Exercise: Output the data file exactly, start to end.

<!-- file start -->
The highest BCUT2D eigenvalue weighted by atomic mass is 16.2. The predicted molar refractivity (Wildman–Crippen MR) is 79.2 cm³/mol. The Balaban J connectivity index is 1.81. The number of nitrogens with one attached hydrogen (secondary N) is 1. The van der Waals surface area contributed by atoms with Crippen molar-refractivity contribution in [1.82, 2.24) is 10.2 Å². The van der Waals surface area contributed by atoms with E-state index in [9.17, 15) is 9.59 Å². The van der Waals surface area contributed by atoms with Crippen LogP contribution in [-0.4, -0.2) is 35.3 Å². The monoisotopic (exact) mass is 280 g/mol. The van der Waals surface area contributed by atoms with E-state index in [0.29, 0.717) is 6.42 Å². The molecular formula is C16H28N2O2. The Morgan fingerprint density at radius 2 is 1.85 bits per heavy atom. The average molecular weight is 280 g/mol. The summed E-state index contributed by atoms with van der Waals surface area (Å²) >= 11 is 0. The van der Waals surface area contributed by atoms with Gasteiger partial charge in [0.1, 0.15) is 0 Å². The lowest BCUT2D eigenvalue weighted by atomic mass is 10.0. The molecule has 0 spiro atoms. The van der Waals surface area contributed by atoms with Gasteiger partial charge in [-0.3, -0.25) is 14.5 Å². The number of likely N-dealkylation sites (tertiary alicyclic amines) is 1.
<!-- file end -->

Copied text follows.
The highest BCUT2D eigenvalue weighted by atomic mass is 16.2. The predicted molar refractivity (Wildman–Crippen MR) is 79.2 cm³/mol. The Balaban J connectivity index is 1.81. The number of nitrogens with one attached hydrogen (secondary N) is 1. The van der Waals surface area contributed by atoms with Crippen molar-refractivity contribution in [1.82, 2.24) is 10.2 Å². The van der Waals surface area contributed by atoms with E-state index in [9.17, 15) is 9.59 Å². The van der Waals surface area contributed by atoms with Crippen LogP contribution in [-0.4, -0.2) is 35.3 Å². The monoisotopic (exact) mass is 280 g/mol. The van der Waals surface area contributed by atoms with E-state index in [0.29, 0.717) is 6.42 Å². The molecular formula is C16H28N2O2. The Morgan fingerprint density at radius 2 is 1.85 bits per heavy atom. The average molecular weight is 280 g/mol. The summed E-state index contributed by atoms with van der Waals surface area (Å²) >= 11 is 0. The van der Waals surface area contributed by atoms with Gasteiger partial charge in [0.1, 0.15) is 0 Å². The lowest BCUT2D eigenvalue weighted by atomic mass is 10.0. The molecule has 0 spiro atoms. The van der Waals surface area contributed by atoms with Gasteiger partial charge in [-0.3, -0.25) is 14.5 Å². The number of likely N-dealkylation sites (tertiary alicyclic amines) is 1.